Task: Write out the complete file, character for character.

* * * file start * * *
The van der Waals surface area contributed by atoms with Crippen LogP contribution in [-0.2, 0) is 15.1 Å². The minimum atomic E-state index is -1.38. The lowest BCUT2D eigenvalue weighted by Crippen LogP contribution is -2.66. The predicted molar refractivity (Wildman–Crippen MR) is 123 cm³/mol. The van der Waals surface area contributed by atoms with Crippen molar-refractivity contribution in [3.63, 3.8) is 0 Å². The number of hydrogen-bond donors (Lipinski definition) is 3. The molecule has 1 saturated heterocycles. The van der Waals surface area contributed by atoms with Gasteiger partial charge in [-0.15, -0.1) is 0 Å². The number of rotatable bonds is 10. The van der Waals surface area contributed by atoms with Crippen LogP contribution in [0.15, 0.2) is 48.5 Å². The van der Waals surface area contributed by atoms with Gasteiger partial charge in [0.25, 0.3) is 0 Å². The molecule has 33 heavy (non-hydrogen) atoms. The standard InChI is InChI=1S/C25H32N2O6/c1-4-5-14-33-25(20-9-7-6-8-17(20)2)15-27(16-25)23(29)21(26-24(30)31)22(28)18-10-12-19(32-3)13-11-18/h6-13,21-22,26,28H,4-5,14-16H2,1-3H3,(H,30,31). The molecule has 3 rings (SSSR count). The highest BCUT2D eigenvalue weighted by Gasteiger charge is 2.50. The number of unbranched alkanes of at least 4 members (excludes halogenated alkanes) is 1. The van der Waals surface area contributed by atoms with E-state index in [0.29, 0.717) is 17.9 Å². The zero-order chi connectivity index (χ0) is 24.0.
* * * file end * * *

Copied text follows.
The van der Waals surface area contributed by atoms with Crippen LogP contribution in [-0.2, 0) is 15.1 Å². The minimum atomic E-state index is -1.38. The lowest BCUT2D eigenvalue weighted by Crippen LogP contribution is -2.66. The predicted molar refractivity (Wildman–Crippen MR) is 123 cm³/mol. The van der Waals surface area contributed by atoms with Crippen molar-refractivity contribution in [3.63, 3.8) is 0 Å². The number of hydrogen-bond donors (Lipinski definition) is 3. The molecule has 1 saturated heterocycles. The van der Waals surface area contributed by atoms with Gasteiger partial charge in [-0.15, -0.1) is 0 Å². The number of rotatable bonds is 10. The van der Waals surface area contributed by atoms with Crippen LogP contribution in [0.15, 0.2) is 48.5 Å². The van der Waals surface area contributed by atoms with Gasteiger partial charge in [0.25, 0.3) is 0 Å². The molecule has 33 heavy (non-hydrogen) atoms. The standard InChI is InChI=1S/C25H32N2O6/c1-4-5-14-33-25(20-9-7-6-8-17(20)2)15-27(16-25)23(29)21(26-24(30)31)22(28)18-10-12-19(32-3)13-11-18/h6-13,21-22,26,28H,4-5,14-16H2,1-3H3,(H,30,31). The molecule has 3 rings (SSSR count). The highest BCUT2D eigenvalue weighted by Gasteiger charge is 2.50. The number of unbranched alkanes of at least 4 members (excludes halogenated alkanes) is 1. The van der Waals surface area contributed by atoms with E-state index in [0.29, 0.717) is 17.9 Å². The zero-order chi connectivity index (χ0) is 24.0.